the central meaning or dominant idea in a literary work. this provides a unifying point around which the plot, characters, setting, point of view, symbols, and other elements of a work are organized. It is important not to mistake this for an actual subject of the work; this refers to the abstract concept that is made concrete through the images, characterization, and action of the text. In nonfiction, however, it generally refers to the main topic of the discourse.

the author’s implied attitude toward the reader or the people, places, and events in a work as revealed by the elements of the author’s style. this may be characterized as serious or ironic, sad or happy, private or public, angry or affectionate, bitter or nostalgic, or any other attitude and feeling that human beings experience.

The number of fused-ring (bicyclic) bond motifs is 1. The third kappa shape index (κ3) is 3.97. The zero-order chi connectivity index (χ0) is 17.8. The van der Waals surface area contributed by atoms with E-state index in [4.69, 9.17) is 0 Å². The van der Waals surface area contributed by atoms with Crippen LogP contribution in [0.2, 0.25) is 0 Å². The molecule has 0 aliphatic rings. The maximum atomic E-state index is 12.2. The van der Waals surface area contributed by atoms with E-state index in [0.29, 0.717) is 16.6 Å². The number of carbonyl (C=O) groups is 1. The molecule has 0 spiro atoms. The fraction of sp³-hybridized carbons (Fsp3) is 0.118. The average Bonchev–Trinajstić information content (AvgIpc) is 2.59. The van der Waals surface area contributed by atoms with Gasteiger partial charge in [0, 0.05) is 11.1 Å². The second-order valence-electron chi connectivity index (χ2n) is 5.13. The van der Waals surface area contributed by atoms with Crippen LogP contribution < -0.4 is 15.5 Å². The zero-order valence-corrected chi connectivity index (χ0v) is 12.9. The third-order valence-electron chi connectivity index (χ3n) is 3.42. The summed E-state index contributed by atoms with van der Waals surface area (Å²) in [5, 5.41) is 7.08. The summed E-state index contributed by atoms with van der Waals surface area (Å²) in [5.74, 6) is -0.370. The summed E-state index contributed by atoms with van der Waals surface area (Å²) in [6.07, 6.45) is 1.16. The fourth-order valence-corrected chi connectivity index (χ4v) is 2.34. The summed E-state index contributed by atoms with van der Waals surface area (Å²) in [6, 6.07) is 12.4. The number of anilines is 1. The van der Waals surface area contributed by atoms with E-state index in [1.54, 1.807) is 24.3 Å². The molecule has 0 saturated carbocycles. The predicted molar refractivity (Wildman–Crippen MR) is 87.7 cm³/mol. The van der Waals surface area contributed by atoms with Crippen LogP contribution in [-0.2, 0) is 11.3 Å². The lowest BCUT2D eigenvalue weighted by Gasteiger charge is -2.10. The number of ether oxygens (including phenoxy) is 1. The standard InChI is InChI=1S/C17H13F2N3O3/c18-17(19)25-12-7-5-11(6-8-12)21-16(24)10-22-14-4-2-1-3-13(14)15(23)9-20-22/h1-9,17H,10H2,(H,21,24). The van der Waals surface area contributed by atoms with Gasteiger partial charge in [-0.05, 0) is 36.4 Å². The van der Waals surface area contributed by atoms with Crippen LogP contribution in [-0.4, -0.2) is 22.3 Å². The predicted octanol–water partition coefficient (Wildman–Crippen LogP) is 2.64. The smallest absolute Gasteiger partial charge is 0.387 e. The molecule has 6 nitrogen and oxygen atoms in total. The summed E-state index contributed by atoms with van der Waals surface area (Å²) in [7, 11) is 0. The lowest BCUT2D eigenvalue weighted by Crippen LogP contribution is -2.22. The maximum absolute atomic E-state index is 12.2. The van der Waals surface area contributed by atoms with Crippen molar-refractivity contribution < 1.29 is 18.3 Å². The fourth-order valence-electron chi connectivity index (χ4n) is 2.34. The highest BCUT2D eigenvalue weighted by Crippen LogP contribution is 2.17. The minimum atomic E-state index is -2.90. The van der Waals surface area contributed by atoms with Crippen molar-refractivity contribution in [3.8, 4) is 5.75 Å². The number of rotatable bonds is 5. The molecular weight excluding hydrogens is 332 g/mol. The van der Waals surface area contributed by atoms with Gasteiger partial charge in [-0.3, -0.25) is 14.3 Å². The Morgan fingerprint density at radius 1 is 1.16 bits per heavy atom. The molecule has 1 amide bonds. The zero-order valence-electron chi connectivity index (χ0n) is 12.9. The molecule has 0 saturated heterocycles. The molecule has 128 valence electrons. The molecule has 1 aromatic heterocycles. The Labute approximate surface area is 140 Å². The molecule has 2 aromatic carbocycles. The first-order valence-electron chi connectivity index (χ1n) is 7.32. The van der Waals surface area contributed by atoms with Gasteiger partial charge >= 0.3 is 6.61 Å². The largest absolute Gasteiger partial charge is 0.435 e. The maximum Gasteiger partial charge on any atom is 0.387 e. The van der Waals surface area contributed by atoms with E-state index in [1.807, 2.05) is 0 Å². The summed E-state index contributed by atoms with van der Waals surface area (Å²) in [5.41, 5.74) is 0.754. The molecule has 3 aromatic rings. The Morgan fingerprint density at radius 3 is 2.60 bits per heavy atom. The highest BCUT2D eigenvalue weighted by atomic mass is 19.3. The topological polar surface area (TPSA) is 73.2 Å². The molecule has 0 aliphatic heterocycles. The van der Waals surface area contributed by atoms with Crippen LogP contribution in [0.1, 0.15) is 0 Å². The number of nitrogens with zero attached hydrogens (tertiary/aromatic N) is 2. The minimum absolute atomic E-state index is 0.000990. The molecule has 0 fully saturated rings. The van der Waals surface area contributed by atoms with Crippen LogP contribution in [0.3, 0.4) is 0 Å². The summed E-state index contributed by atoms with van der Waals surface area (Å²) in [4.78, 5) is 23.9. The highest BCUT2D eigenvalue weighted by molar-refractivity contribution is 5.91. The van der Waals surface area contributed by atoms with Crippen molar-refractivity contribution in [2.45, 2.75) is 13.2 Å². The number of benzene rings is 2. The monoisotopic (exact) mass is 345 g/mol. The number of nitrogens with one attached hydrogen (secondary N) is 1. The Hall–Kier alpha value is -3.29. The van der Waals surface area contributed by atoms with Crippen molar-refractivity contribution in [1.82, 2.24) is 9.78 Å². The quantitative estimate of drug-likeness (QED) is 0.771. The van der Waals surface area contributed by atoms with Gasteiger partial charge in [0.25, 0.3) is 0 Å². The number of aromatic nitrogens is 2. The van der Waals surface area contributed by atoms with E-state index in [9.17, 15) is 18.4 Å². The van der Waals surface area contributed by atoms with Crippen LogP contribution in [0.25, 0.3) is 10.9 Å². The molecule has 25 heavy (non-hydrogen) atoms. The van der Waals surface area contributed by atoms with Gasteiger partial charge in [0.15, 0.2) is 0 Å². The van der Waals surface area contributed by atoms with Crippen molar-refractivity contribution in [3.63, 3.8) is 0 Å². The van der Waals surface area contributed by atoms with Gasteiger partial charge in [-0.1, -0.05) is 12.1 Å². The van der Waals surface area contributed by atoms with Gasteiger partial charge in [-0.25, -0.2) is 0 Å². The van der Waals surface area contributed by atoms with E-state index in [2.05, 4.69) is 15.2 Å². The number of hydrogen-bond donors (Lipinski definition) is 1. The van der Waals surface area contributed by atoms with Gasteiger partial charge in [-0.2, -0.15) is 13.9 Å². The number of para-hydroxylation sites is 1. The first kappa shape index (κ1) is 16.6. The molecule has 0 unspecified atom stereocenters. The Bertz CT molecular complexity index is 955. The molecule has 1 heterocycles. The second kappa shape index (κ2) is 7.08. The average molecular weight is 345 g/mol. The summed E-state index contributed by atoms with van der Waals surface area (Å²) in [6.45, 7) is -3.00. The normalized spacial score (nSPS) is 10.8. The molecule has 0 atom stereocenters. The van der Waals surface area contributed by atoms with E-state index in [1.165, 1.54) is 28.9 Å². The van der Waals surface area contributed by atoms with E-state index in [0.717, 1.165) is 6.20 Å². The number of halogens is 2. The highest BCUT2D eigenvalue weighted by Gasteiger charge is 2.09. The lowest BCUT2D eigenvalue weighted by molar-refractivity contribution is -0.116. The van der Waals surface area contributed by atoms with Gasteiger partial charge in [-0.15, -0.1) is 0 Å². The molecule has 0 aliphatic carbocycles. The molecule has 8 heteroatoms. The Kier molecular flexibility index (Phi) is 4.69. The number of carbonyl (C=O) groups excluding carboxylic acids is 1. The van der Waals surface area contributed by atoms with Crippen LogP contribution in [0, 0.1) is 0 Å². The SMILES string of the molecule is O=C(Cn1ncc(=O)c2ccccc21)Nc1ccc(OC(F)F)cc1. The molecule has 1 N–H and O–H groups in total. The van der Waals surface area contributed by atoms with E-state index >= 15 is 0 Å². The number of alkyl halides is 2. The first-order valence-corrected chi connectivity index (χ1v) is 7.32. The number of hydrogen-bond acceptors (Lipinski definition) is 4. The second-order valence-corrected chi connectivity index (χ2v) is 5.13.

prominent writers of this form include Sartre, Kafka, Beckett, Dostoyeski, Camus, and Ionesco. THe movement gained prominence after WWII. Simply put, the work explores the statement existence precedes essence. The significant fact is that we and things in general exist, but these things have no meaning for us except as we can create meaning through acting upon them. Sartre claims that the fundamental truth of this is in Decartes’ formula, “I think; therefore, I exist.” It looks at the unique individual in the human situation. It attempts to codify the irrational aspects of human nature, to objectify nonbeing or nothingness and see it as a universal source of fear, to distrust concepts, and to emphasize experiential concreteness. this explores the meaninglessness of the outer world; this meaninglessness prodces discomfort, anxiety, loneliness in the face of human limitations, and desire to invest experience with meaning by acting upon the world, although attempts to act in a meaningless, absurd world lead to anguish greater loneliness and despair. Human beings are totally free but also wholly responsible for what they make of themselves. The freedom and responsibility plague on their most intense anxiety.